Another feature not to be overlooked is that the camera is being imported and distributed from Sydney, NSW and this means there is local support! For low priced cameras purchased online, often there is no after sales support. With the Minidv however, if you have a question you can quickly fire off an email, and if for some reason there is a technical issue or manufacturing fault then it is easy and cheap to send it back for replacement. In the case of a cheap internet camera, the cost of sending a package back to the supplier in another country typically outweighs the cost of the camera itself. Local warranty and support is invaluable to ensure a reliable and working camera for every commute.


Mounting the Minidv

The camera was tested within its waterproof enclosure and while it comes with a range of mounts for the camera alone and also the camera within the waterproof enclosure, the bicycle handlebar mount is an optional extra available for $55. I chose to use a RigidMount generic mount instead. (For full disclosure, I hand make RigidMount mounts for cameras and lights).

iDV bike camera mounted

The quality of image is by far the best I have seen come out of a camera with this resolution. While it may possibly use the same or a similar sensor and/or processor as other lower end cameras, there is clearly a big difference with the quality of optics used.  The image has higher contrast and better definition and clarity with a lot less smudge and blur.

The waterproof case is easily and quickly mounted to the handlebars – requiring a single bolt into the base.  The clear plastic housing can remain permanently on the handlebars and you can quickly and easily remove the camera from the inside the housing when you need to transfer files or charge the batteries. This also saves you from continually re-aligning the camera each time to make sure that it is pointing in the right direction.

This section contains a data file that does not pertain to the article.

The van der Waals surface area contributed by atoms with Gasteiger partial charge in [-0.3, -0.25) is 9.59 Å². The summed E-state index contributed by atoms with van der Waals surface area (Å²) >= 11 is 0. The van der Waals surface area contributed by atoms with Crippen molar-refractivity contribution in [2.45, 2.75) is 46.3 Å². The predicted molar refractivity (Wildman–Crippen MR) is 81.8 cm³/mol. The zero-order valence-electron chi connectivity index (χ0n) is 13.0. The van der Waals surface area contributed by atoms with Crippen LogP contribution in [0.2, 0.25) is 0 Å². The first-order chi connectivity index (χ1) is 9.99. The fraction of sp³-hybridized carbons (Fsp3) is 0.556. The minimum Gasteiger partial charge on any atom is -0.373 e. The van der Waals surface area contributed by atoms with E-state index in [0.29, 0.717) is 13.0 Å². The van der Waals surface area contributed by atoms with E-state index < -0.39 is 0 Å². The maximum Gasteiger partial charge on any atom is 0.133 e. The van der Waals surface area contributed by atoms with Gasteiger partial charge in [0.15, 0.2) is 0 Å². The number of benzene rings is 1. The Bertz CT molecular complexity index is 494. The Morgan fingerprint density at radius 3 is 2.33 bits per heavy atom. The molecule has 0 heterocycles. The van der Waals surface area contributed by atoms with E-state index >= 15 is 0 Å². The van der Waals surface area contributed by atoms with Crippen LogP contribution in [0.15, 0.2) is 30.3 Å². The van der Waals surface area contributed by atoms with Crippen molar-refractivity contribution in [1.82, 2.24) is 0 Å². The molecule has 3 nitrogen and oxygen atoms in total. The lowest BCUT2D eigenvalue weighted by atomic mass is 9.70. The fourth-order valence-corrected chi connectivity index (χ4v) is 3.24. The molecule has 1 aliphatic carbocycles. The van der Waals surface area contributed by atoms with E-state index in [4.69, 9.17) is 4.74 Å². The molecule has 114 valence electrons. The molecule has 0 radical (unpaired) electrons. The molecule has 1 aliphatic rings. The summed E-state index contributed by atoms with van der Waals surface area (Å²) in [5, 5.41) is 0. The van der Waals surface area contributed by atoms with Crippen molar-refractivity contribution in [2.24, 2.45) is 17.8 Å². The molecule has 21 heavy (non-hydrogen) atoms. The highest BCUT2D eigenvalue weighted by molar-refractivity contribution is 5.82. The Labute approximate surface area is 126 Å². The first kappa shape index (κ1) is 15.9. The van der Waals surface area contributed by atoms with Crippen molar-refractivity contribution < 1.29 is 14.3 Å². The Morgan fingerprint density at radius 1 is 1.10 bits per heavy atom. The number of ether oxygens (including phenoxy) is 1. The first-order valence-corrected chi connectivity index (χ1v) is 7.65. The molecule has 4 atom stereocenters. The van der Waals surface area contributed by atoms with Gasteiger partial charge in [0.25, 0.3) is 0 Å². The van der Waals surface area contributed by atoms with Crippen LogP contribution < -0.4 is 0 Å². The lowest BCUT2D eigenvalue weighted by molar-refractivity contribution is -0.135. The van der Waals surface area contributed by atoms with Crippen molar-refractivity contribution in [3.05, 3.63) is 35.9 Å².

The Minidv performance
While commuting on rough roads there was no smudging, blurring or wavy artefacts which are common problems for bicycle mounted cameras. The camera performed identically regardless of whether I was riding billiard table smooth hotmix or rough concrete spotted with expansion joints and cracks.


Minidv Camera Test Video: riding fast with a poor surface


Minidv Camera Test Video: slow riding with variable conditions

The video does appear a little choppy and not as smooth as some other cameras (higher resolution with MOV/h.264 format) this is most likely due to the internal processor and AVI/MJPEG format used.

Performance in low light levels was also solid, no additional blur was introduced and the image was still clear at dusk, rivalling similarly priced and more expensive competitors.

Wet weather performance was also exceptional, no water penetrated the enclosure at all and most importantly the camera remained properly focused, it did not attempt to adjust to water droplets that were on the enclosure. The glass provided the advantage of ensuring that any droplets in front of the lens did not remain there permanently. The complete image was as clear and visible as any camera I have used.  Most importantly there were absolutely no fogging issues along my 35 minute commute. Given the small size and minute power consumption of the camera coupled with the internal air space in the enclosure I cannot see any fogging issues (due to internal vs external temperature differences) arising.

iDV bike camera profile